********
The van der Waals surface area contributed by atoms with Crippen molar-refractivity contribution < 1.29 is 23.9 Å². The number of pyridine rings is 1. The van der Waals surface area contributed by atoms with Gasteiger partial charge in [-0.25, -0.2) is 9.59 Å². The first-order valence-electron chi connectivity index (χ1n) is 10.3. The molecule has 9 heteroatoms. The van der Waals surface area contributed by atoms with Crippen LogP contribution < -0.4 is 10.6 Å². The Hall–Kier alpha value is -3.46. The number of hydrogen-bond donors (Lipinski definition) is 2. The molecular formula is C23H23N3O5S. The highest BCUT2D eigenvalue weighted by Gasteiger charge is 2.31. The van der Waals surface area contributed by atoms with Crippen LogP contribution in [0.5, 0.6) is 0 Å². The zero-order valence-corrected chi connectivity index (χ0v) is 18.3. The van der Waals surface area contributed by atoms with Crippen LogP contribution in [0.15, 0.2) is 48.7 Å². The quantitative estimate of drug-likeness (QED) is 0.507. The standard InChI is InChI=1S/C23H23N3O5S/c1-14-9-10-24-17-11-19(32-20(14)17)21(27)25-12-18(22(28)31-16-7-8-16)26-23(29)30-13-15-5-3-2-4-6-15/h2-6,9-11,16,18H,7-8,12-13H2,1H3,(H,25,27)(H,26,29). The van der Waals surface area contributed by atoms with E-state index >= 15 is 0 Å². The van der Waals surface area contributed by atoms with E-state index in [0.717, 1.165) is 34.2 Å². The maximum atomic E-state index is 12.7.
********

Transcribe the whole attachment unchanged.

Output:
The van der Waals surface area contributed by atoms with Crippen molar-refractivity contribution < 1.29 is 23.9 Å². The number of pyridine rings is 1. The van der Waals surface area contributed by atoms with Gasteiger partial charge in [-0.25, -0.2) is 9.59 Å². The first-order valence-electron chi connectivity index (χ1n) is 10.3. The molecule has 9 heteroatoms. The van der Waals surface area contributed by atoms with Crippen LogP contribution < -0.4 is 10.6 Å². The Hall–Kier alpha value is -3.46. The number of hydrogen-bond donors (Lipinski definition) is 2. The molecular formula is C23H23N3O5S. The highest BCUT2D eigenvalue weighted by Gasteiger charge is 2.31. The van der Waals surface area contributed by atoms with Crippen LogP contribution in [0.5, 0.6) is 0 Å². The zero-order valence-corrected chi connectivity index (χ0v) is 18.3. The van der Waals surface area contributed by atoms with Crippen LogP contribution in [0.15, 0.2) is 48.7 Å². The quantitative estimate of drug-likeness (QED) is 0.507. The standard InChI is InChI=1S/C23H23N3O5S/c1-14-9-10-24-17-11-19(32-20(14)17)21(27)25-12-18(22(28)31-16-7-8-16)26-23(29)30-13-15-5-3-2-4-6-15/h2-6,9-11,16,18H,7-8,12-13H2,1H3,(H,25,27)(H,26,29). The van der Waals surface area contributed by atoms with E-state index >= 15 is 0 Å². The van der Waals surface area contributed by atoms with E-state index in [0.717, 1.165) is 34.2 Å². The maximum atomic E-state index is 12.7.